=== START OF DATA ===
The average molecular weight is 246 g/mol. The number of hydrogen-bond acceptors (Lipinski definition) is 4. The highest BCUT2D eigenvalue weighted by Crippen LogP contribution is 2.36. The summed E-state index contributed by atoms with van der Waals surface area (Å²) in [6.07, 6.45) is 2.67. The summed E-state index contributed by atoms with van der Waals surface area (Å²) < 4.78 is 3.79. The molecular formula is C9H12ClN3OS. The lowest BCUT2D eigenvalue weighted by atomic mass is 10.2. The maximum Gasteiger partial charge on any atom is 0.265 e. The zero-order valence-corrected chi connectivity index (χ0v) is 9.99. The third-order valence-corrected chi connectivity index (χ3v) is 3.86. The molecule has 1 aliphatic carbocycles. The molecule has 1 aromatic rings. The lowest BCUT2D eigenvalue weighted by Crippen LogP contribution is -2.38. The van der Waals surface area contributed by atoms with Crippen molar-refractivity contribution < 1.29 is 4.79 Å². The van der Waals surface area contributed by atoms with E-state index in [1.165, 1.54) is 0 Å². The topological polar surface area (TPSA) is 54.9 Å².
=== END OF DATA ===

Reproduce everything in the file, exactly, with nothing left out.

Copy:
The average molecular weight is 246 g/mol. The number of hydrogen-bond acceptors (Lipinski definition) is 4. The highest BCUT2D eigenvalue weighted by Crippen LogP contribution is 2.36. The summed E-state index contributed by atoms with van der Waals surface area (Å²) in [6.07, 6.45) is 2.67. The summed E-state index contributed by atoms with van der Waals surface area (Å²) < 4.78 is 3.79. The molecular formula is C9H12ClN3OS. The lowest BCUT2D eigenvalue weighted by atomic mass is 10.2. The maximum Gasteiger partial charge on any atom is 0.265 e. The zero-order valence-corrected chi connectivity index (χ0v) is 9.99. The third-order valence-corrected chi connectivity index (χ3v) is 3.86. The molecule has 1 aliphatic carbocycles. The molecule has 1 aromatic rings. The lowest BCUT2D eigenvalue weighted by Crippen LogP contribution is -2.38. The van der Waals surface area contributed by atoms with Crippen molar-refractivity contribution < 1.29 is 4.79 Å². The van der Waals surface area contributed by atoms with E-state index in [1.165, 1.54) is 0 Å². The topological polar surface area (TPSA) is 54.9 Å².